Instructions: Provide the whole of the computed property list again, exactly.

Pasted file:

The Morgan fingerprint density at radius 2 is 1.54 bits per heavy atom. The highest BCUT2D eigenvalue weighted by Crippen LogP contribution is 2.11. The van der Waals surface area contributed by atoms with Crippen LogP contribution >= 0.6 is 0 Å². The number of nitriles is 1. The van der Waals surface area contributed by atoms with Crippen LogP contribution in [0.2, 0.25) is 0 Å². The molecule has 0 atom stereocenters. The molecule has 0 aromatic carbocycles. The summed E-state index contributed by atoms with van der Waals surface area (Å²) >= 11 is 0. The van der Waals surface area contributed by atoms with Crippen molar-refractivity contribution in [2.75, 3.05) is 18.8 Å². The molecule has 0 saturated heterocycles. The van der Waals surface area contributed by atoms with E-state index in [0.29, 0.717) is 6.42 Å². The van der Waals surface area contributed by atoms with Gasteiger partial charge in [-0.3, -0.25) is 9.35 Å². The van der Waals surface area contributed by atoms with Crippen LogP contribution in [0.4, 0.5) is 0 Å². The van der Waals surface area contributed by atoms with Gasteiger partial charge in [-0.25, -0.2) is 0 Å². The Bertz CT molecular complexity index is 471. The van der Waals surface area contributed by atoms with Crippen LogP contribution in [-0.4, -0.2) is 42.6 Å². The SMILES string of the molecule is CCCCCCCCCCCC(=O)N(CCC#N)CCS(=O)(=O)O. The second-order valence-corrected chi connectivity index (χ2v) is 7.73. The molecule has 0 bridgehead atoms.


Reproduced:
The Morgan fingerprint density at radius 2 is 1.54 bits per heavy atom. The highest BCUT2D eigenvalue weighted by Crippen LogP contribution is 2.11. The van der Waals surface area contributed by atoms with Crippen LogP contribution >= 0.6 is 0 Å². The number of nitriles is 1. The van der Waals surface area contributed by atoms with Crippen LogP contribution in [0.2, 0.25) is 0 Å². The molecule has 0 atom stereocenters. The molecule has 0 aromatic carbocycles. The summed E-state index contributed by atoms with van der Waals surface area (Å²) >= 11 is 0. The van der Waals surface area contributed by atoms with Crippen molar-refractivity contribution in [2.75, 3.05) is 18.8 Å². The molecule has 0 saturated heterocycles. The van der Waals surface area contributed by atoms with E-state index in [0.29, 0.717) is 6.42 Å². The van der Waals surface area contributed by atoms with Gasteiger partial charge in [-0.3, -0.25) is 9.35 Å². The van der Waals surface area contributed by atoms with Crippen LogP contribution in [0.4, 0.5) is 0 Å². The van der Waals surface area contributed by atoms with Gasteiger partial charge in [-0.25, -0.2) is 0 Å². The Bertz CT molecular complexity index is 471. The van der Waals surface area contributed by atoms with Crippen LogP contribution in [-0.4, -0.2) is 42.6 Å². The SMILES string of the molecule is CCCCCCCCCCCC(=O)N(CCC#N)CCS(=O)(=O)O. The second-order valence-corrected chi connectivity index (χ2v) is 7.73. The molecule has 0 bridgehead atoms.